Learning: an essential coping mechanism

Buckinghamshire New University’s Gloria Moss discusses the importance of learning across all stages of life

Ancient wisdom on change

It was pre-Socratic philosopher Heraclitus who commented that we never step twice in the same river, thus acknowledging the permanent changes both in ourselves and in our environments. It seems that if humans are to adapt, they must seek to adapt and the University of Warwick’s appointment in 1998 of the first Professor of Lifelong Learning acknowledges the importance of learning across all stages of life.


HEFCE lays down the challenge to Higher Education Institutions (HEIs) of providing high-quality learning experience that fully meets the needs of individuals and of society and this implies learning provision that can develop skills, knowledge and attitudes that can benefit the individual and society more generally. The days when learning was assumed to take place in lectures, often given by postgraduate students, with assessments there to check understanding, has given way to a richer view of what HEIs can now do. 

 

A chat with Professor Barbara Dexter, Director of Learning and Teaching at Buckinghamshire University, reveals the complex and exciting vistas now opening up. 

‘Patterns of learning have moved on, with a greater emphasis now on learning rather than teaching. The big drivers have been pedagogical scholarship and technological advances, both of which have highlighted the need to reflect on the ‘what’, ‘how’ and ‘where’ of our teaching’. The issues involved show what a complex arena this now is.  

The ‘what’, the ‘how’ and the ‘where’ 
 

In terms of the ‘what’ – the learning involved – staff need to be expert in disciplinary areas and, with the emphasis on the individual student experience, also need to develop the graduate attributes of critical thinking, autonomous learning and research skills. 

In regard to the ‘how’ – the way learning is fostered – learning is assisted through a mixture of passive and active learning, with staff providing the stimulus to help motivate students. Prof Dexter has developed a situational ‘learnership’ model – modelled on Blanchard’s situational leadership model – which sees passive learning as the start of a journey towards independent learning, with teaching styles moving from a ‘telling’ approach to ‘coaching’ and ‘facilitating’. Prof Dexter’s model has the potential to take learning onto a new level – with a third of staff now registered with the Higher Education Academy (HEA) – and she presented her landmark model at the APT conference in July.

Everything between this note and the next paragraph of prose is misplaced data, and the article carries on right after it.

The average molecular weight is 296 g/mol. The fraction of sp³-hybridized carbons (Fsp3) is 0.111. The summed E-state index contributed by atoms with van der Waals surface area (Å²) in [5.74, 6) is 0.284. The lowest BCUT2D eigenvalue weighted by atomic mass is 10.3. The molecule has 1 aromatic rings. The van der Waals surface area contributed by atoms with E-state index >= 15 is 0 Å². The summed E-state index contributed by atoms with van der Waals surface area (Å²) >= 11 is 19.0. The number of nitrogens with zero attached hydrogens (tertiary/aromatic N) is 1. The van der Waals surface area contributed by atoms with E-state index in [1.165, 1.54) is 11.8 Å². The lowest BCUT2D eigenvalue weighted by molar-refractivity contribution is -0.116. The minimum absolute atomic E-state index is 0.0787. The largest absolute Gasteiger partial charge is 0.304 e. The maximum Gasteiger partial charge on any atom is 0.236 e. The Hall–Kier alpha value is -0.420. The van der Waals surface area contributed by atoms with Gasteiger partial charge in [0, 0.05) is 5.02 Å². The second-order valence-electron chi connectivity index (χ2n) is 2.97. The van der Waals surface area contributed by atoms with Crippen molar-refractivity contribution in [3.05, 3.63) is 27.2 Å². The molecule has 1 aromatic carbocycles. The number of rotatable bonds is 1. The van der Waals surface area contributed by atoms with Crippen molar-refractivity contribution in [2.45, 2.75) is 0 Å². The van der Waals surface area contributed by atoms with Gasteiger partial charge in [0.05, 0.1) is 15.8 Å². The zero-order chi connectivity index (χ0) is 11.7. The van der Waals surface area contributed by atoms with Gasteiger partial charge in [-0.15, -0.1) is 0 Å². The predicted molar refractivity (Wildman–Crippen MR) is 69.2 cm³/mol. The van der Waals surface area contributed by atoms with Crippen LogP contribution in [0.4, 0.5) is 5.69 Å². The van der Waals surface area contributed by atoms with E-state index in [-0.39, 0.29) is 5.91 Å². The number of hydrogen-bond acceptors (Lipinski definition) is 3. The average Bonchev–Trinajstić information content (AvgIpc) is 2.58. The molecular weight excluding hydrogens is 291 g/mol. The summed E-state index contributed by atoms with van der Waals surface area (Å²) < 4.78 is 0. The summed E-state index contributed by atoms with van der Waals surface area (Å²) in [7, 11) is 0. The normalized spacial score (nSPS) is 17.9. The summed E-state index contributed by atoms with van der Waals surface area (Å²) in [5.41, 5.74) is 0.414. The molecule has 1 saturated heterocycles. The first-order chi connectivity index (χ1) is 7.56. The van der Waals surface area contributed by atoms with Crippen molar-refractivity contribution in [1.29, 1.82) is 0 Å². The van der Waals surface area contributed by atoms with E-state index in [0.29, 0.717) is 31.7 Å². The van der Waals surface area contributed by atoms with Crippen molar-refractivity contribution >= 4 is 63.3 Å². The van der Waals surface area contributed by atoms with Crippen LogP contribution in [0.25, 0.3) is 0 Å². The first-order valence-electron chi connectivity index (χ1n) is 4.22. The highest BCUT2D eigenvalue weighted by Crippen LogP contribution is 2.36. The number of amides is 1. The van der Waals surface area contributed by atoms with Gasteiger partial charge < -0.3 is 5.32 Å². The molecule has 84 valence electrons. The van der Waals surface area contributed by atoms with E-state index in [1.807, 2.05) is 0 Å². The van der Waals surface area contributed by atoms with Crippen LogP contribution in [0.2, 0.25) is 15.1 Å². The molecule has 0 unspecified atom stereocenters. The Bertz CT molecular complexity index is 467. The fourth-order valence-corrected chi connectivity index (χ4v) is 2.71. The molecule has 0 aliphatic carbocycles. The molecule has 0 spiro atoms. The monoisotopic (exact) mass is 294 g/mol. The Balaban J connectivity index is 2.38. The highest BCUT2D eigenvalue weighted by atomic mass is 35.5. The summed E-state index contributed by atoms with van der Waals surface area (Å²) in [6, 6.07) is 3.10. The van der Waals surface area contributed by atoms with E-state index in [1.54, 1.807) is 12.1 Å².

With respect to the ‘where’ – where the learning is conducted – initiatives are driven by technological as well as pedagogical considerations. Pedagogically, the concept of ‘heutagogy’ puts the learner in control and much of Prof Dexter’s efforts are concerned with creating learning spaces that help students become independent and social learners. So, some classrooms have been fitted with moveable rounded tables for group work and online courses, for example the new MBA, allow for frequent interaction between students both online and in weekend workshops. 
 

Of course, transfer of knowledge from the classroom to the real world can be facilitated not just through course reviews by external practitioners – important given the applied focus of many of Bucks New University’s courses – but through the provision of physical spaces that mirror those found in the real world. So, students on the Music Management courses enjoy state-of-the-art recording studios while those on the Policing and Police Studies courses can use the dedicated mock custody desk and interview room spaces, as well as a bedsit space (eg. to simulate a range of scenarios within a domestic dwelling situation).  

So important is it for students to practise skills in spaces that mirror those encountered in professional life that the Pilot training resources at the university will soon include a flight simulator, supplementing the real flight and simulator training that students receive away from the University. 

Having a flight simulator at the University will make it possible for students to practise on a repeated basis, allowing the kind of ‘overlearning’ that allows newly-acquired skills to move beyond initial mastery leads to automaticity. These examples show that learning on campus still has a role to play in enhancing students’ learning and this is without factoring in the benefits from social and academic exchanges with staff and student colleagues. A further example comes from access to the Learning Development Unit (LDU), which assists students who want to aim higher and improve their degree classification. 

Celebrating 21st century learning 
 

When you consider how far learning provision has come since pre-Socratic times, one can only marvel at the resources available to today’s learner. Now, learning can be delivered in different modes to suit the learner’s particular situation and learning stage and it is just up to the student to press the green button and reach the giddy heights of their potential. As Prof Dexter says: “The University provides the environment, the stimulus and the support that will help students to be motivated, and it is down to the student to make the most of the opportunities available.” 

In the fast-changing world we live in, students could not really ask for more. 

Gloria Moss is Professor of Management and Marketing at Buckinghamshire New University. She is a Fellow of the CIPD and a former Training and Development Manager in blue-chip companies. Her latest book Why men like straight lines and women like polka dots can be found at https://tinyurl.com/olxhf5k